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Vol 19, no. 6
December 2016/ January 2017


Tie One On 
Story By: James Charisma
Photo By: Olivier Koning

During the plantation era, the palaka—a checked shirt made from denim-like cloth—was the uniform of choice for laborers in Hawai‘i’s sugar cane and pineapple fields. Inspired by a nineteenth-century English work shirt known as the “frock,” the palaka was rugged, inexpensive and cheerful. By the 1930s it had spread beyond the plantations into general Island dress. In the 1950s, palaka-print surf shorts were in vogue among surfers, and for decades matching palaka shorts and tops were sought after by tourists as wearable souvenirs. The palaka’s popularity faded with the demise of plantation agriculture, but lately it has made a comeback in a surprising fashion—one that hangs from men’s necks.

Pineapple Palaka, which specializes in Hawai‘i-themed neckwear, was founded by Jonathan Fong and Rick Abelmann, who became friends as students at Brigham Young University in the 1990s. As young Mormons, Abelmann and Fong have always had an appreciation and need for good neckties. “Here in Hawai‘i, you don’t have tons of people with tie experience,” says Fong. “We’ve got a little more experience than other folks.” Unhappy with the dearth of ties produced by local fashion companies, they decided to fill that niche themselves.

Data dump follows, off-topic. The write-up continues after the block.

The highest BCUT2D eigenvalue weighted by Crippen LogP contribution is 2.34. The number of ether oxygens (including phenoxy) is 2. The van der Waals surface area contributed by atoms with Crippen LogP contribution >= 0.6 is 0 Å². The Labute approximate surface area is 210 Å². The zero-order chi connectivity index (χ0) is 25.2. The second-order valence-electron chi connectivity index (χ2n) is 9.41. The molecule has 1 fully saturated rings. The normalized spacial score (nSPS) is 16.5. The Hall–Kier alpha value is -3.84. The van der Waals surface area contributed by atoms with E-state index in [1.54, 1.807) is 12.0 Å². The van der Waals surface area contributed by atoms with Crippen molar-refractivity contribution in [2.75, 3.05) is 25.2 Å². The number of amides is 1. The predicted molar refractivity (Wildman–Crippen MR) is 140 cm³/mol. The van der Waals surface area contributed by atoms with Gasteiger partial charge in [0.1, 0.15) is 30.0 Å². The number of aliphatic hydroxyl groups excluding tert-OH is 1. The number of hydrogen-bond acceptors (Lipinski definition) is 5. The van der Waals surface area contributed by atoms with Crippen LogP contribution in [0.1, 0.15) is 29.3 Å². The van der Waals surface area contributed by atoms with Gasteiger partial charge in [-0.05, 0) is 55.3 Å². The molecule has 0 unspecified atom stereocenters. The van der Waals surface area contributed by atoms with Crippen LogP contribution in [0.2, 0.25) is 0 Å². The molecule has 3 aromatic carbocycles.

The Pineapple Palaka collection includes more than fifty neckties and bow ties made from hand-woven silk or a polyester micro-fiber. All bear designs reflecting Island culture. The motifs include kalo (a.k.a. taro, a Hawaiian staple food), jumping nai‘a (dolphins, which represent playfulness and unconditional love) and laua‘e (a native fern used in hula and lei making). Some designs lend themselves to specific occasions or purposes. Pineapples symbolize hospitality, for instance, so the red-and-yellow checked pineapple tie might be a good choice for someone in the hospitality industry.

And then, of course, there’s palaka. Some ties are covered with it, front and back. But most simply incorporate a patch in the tipping, on the back of the tie. “Palaka has long been the unofficial fabric of Hawai‘i,” says Fong, “and we wanted to honor that.”